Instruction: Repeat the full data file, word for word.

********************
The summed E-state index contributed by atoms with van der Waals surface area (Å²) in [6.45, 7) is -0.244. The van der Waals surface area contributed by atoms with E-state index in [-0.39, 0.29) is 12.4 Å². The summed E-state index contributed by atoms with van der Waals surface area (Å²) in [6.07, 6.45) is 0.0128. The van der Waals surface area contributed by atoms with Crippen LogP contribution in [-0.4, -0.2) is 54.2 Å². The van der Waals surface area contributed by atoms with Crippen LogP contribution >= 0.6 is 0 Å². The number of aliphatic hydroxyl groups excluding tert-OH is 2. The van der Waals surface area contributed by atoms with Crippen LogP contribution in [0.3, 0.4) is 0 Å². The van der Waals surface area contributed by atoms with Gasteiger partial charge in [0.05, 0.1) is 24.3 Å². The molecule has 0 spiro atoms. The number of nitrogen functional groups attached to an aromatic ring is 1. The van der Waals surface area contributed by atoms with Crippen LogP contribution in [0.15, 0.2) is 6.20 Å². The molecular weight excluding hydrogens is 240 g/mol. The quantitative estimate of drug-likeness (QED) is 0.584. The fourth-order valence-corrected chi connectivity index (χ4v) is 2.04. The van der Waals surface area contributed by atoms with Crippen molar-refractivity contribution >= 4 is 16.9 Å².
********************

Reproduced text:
The summed E-state index contributed by atoms with van der Waals surface area (Å²) in [6.45, 7) is -0.244. The van der Waals surface area contributed by atoms with E-state index in [-0.39, 0.29) is 12.4 Å². The summed E-state index contributed by atoms with van der Waals surface area (Å²) in [6.07, 6.45) is 0.0128. The van der Waals surface area contributed by atoms with Crippen LogP contribution in [-0.4, -0.2) is 54.2 Å². The van der Waals surface area contributed by atoms with Crippen LogP contribution >= 0.6 is 0 Å². The number of aliphatic hydroxyl groups excluding tert-OH is 2. The van der Waals surface area contributed by atoms with Crippen LogP contribution in [0.3, 0.4) is 0 Å². The van der Waals surface area contributed by atoms with Gasteiger partial charge in [0.05, 0.1) is 24.3 Å². The molecule has 0 spiro atoms. The number of nitrogen functional groups attached to an aromatic ring is 1. The van der Waals surface area contributed by atoms with Crippen LogP contribution in [0.15, 0.2) is 6.20 Å². The molecular weight excluding hydrogens is 240 g/mol. The quantitative estimate of drug-likeness (QED) is 0.584. The fourth-order valence-corrected chi connectivity index (χ4v) is 2.04. The van der Waals surface area contributed by atoms with Crippen molar-refractivity contribution >= 4 is 16.9 Å².